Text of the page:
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Make the Most of your Spruce Peak Stay by Planning Ahead.

By Berne Broudy

It’s mid-June when my husband and I park along the Stowe Rec Path, double-check our pockets for snacks and sunscreen, triple-check that our water bottles are topped off, and swing a leg over our gravel bikes. With the West Branch of the Little River gurgling next to us, we point our wheels towards the crisp white steeple of Stowe’s Community Church.

Then we go where whim and dirt roads take us. A jog to the left, then another, and pavement gives way to dirt, the car traffic peters out, and before we know it we’re pedaling through one of Vermont’s iconic covered bridges. Holsteins and Guernseys dot the Sound of Music hillsides. So do red barns and restored farmhouses.

We pull off the road and grab a drink in the shade of fluttering maple leaves. After conquering a string of meandering climbs, we break for a snack and dip our feet into a cool pool beneath a mossy waterfall, making a mental note to return later for a dip.

The roads are dirt, but they’re firm and well-maintained. The last traces of snow have finally melted from the craggy summit of Mt. Mansfield. Yet we  still feel like we could be pedaling through Switzerland.  

Gravel Mania

If you’re a person who loves to see the world from the seat of a bike, or if the idea of taking the road less traveled beckons, it’s time to try gravel biking. Simply put, gravel biking is the act of cycling on dirt roads. Some rides are a mix of dirt road and pavement, while others include a dash of trail. According to the U.S. Department of Transportation, Vermont has more dirt roads than any other state. With nearly 8000 unpaved miles, gravel biking is the perfect way to explore.

Cyclists have been riding on dirt roads since the bicycle was invented, but in the past five years the popularity of gravel biking has soared. “We saw a massive uptick in gravel sales starting in 2019,” says Noah Tautfest, owner of Bicycle Express in Waterbury. “Gravel continued to grow in 2020, and it’s still the strongest segment in our shop.”

A report from Strava found a 48 percent increase in participating athletes between 2022 and 2023. And according to Cognitive Market Research, it’s projected to continue climbing 13.5 percent annually. A faster rate than both mountain biking and road cycling.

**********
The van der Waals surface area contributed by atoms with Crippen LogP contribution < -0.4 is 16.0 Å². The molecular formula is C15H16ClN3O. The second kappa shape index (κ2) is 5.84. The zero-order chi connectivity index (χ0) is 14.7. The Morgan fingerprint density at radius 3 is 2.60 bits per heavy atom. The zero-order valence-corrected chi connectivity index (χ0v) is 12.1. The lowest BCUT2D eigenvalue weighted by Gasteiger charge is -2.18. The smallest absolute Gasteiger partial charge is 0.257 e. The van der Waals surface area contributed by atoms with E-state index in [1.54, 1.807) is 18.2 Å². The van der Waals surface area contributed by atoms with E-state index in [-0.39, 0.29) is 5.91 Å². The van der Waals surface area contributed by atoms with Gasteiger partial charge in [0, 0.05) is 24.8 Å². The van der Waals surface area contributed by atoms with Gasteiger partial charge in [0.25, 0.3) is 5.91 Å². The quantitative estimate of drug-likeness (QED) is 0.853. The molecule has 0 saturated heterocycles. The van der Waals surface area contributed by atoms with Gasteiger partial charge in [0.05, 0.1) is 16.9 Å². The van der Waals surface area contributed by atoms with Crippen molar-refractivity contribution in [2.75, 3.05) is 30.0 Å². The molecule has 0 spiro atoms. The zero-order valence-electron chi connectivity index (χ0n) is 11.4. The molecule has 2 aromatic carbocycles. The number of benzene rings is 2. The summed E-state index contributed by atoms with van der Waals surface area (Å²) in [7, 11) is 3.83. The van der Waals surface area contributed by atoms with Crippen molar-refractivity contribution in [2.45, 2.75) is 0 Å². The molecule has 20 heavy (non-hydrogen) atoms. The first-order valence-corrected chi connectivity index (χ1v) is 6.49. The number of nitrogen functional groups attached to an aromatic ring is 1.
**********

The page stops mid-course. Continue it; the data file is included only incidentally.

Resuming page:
It’s easy to see the appeal. You don’t need technical skills to grind gravel, making it more beginner-friendly than mountain biking. It’s a great low-impact workout. You’ll score plenty of jaw-dropping views–but with fewer cars than you’d encounter on pavement. And while there are specially-designed gravel bikes (see sidebar on page 21), it’s not necessary to shell out big bucks; pretty much any bike will do.

Gravel cycling is also one of the most welcoming sports. The friendly community of fellow riders and bike shops love to swap routes, packing tips, and more. “It doesn’t matter what equipment, clothing, or body type you have,” says Former Tour de France competitor and Vermont transplant Ted King, who fell in love with gravel once he was off the pro-road circuit. “Having spent a career riding on roads, moving away from cars gives me peace of mind. Although gravel biking can be about winning races, for most of us, it’s just about having fun.”

Cycling Stowe 

Adventures await in every direction, whether you’re hoping for an all-day amble, a couple of hours of views with scenic snack stops along the way, or a fast ride with local heroes. “There are organized rides, pre-mapped rides, brewery and artisanal cheese themed rides, and roads where you can get lost until you want to be found,” says Tautfest. “Literally, you can do any length or difficulty of ride from Stowe.” is a great place to find done-in-a-day dirt road rides in Stowe—or anywhere else for that matter. If you’re feeling adventurous and want to hit the trail for an overnight or longer, has multiple routes in Vermont.

But don’t feel constrained to stick to pre-recorded tracks. Hop onto Google Maps, or a cycling-specific app like MapMyRide or Komoot, and chart your own course. Part of the fun of gravel riding is exploring. Start small, and build your own go-to routes alone or with friends. You’ll build confidence and fitness at the same time.

So saddle up. You may not have a favorite loop now. But give gravel a try, and you just might to get hooked. 

trail 1 trail 2 trail 3 trail 4

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